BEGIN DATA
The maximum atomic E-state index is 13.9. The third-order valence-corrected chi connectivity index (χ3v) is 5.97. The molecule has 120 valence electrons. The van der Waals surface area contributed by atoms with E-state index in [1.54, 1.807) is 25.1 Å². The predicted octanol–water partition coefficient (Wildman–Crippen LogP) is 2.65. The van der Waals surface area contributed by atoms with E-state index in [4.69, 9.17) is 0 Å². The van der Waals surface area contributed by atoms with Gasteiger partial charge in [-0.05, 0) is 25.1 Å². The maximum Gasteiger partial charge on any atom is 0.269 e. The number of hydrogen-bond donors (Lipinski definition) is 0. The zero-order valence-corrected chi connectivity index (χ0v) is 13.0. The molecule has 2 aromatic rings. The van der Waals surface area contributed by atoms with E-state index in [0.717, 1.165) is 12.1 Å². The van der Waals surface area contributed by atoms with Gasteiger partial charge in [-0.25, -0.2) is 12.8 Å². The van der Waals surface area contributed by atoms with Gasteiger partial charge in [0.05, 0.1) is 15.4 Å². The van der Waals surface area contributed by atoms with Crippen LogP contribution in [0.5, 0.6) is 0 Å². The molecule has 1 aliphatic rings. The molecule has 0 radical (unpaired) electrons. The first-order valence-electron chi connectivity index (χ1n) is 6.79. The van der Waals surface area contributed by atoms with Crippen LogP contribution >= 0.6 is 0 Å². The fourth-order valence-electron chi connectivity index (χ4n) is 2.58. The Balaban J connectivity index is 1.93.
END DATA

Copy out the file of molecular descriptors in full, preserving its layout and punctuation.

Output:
The maximum atomic E-state index is 13.9. The third-order valence-corrected chi connectivity index (χ3v) is 5.97. The molecule has 120 valence electrons. The van der Waals surface area contributed by atoms with E-state index in [1.54, 1.807) is 25.1 Å². The predicted octanol–water partition coefficient (Wildman–Crippen LogP) is 2.65. The van der Waals surface area contributed by atoms with E-state index in [4.69, 9.17) is 0 Å². The van der Waals surface area contributed by atoms with Gasteiger partial charge in [-0.05, 0) is 25.1 Å². The maximum Gasteiger partial charge on any atom is 0.269 e. The number of hydrogen-bond donors (Lipinski definition) is 0. The zero-order valence-corrected chi connectivity index (χ0v) is 13.0. The molecule has 2 aromatic rings. The van der Waals surface area contributed by atoms with E-state index in [0.717, 1.165) is 12.1 Å². The van der Waals surface area contributed by atoms with Gasteiger partial charge in [-0.25, -0.2) is 12.8 Å². The van der Waals surface area contributed by atoms with Gasteiger partial charge in [0.05, 0.1) is 15.4 Å². The van der Waals surface area contributed by atoms with Crippen LogP contribution in [0.5, 0.6) is 0 Å². The molecule has 1 aliphatic rings. The molecule has 0 radical (unpaired) electrons. The first-order valence-electron chi connectivity index (χ1n) is 6.79. The van der Waals surface area contributed by atoms with Crippen LogP contribution >= 0.6 is 0 Å². The fourth-order valence-electron chi connectivity index (χ4n) is 2.58. The Balaban J connectivity index is 1.93.